Friday, February 19, 2010

Review - Shutter Island (2010)

“Keep it together Teddy.”

Director: Martin Scorsese
Starring: Leonardo DiCaprio, Ben Kingsley, Mark Ruffalo
Screenplay: Laeta Kalogridis & Steven Knight

U.S Marshalls Teddy Daniels (Leonardo DiCaprio) and Chuck Aule (Mark Raffalo) come to Shutter Island to deal with the disappearance of a patient from the Ashecliffe Institute for the Criminally Insane. What should be a simple investigation is hampered by Dr John Cawley (Ben Kingsley) and his staff who appear to be keeping a secret. All is not as it seems.

My mind is completely blown by this movie; what could have been a somewhat run of a mill mystery is turned into something else, something grander thanks to Martin Scorsese. It all begins with the ferry trip to the island, were we are introduced to Teddy Daniels who is already off centre thanks to a severe case of sea sickness. Like Teddy small little things start happening to the film which make us question if what we are seeing is really happening. It’s hard to describe what I truly went through with this movie so I think I’ll start at the easiest place.

Acting wise Leonardo yet again shows people why he is one of the best actors around town, while being given able support thanks to Mark Ruffalo. Ben Kingsley also finally sheds the recent string of crap he has done and rises to the occasion. Sometimes the decisions of some actors make us forget how great they can be. Yet again credit has to go to Mr Scorsese; he knows exactly what he wants from his actors and the interplay between the characters is crucial to a film like this. Plot sometimes has to be told through subtleties.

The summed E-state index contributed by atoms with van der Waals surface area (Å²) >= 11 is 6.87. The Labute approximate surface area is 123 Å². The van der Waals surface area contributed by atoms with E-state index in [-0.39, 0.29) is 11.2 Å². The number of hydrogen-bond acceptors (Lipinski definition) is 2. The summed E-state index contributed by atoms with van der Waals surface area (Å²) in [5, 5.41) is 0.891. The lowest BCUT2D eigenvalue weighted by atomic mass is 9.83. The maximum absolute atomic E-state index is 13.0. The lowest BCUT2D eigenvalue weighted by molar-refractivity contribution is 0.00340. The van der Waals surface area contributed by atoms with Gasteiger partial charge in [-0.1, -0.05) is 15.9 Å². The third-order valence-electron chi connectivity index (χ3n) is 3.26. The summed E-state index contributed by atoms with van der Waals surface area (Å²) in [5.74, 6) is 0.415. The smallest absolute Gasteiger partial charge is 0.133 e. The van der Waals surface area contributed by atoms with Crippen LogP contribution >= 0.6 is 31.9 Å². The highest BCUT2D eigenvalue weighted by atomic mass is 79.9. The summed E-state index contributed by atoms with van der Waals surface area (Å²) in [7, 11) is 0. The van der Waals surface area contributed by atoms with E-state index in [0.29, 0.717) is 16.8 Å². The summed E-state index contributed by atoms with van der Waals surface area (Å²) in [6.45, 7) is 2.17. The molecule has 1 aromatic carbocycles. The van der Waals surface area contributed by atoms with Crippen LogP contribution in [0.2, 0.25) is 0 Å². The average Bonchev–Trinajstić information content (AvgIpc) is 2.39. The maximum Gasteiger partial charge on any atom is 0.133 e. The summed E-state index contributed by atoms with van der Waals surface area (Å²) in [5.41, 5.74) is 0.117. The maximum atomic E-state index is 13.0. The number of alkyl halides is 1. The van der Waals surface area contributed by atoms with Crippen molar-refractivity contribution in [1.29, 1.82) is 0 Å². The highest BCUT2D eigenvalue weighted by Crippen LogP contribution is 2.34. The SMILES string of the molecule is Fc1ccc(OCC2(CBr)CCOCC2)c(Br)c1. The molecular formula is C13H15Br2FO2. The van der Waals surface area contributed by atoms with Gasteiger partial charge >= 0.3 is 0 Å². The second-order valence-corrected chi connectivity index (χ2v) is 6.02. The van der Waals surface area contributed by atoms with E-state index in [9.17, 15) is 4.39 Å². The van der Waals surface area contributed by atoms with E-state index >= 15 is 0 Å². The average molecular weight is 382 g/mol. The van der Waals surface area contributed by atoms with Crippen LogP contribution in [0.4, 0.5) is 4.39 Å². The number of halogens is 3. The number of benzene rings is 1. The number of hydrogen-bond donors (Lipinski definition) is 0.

Now on to the harder to define factor of this movie. The way this movie is edited, sound mixed, lighted, framed etc is tightly controlled and I swear that the movie was playing tricks with me. Some scenes the sounds didn’t seem to match what was being shown, sometimes it seemed some sounds were negated all together. Editing might be considered sloppy because cuts don’t match but it’s not, this is all part of the game Scorsese is playing. He wants to throw the viewer off, he wants them right there along with Teddy and the madness that is in the institute.

This style that Scorsese employs could be a turn off to some people. When things don’t match up people do have a tendency to just ignore, wanting to sweep it away and get to the end. I was just put on edge and developed a real empathy with the character of Teddy Daniels. The atmosphere, the cinema techniques, I was on a ride and loved every minute of it.

At the end of the day every element came together and has produced a very unique film. I plan on purchasing it on DVD so I can go back and try and find all the tricks Scorsese used. Even though people might be turned off I still have to recommend this movie. It’s damn good.

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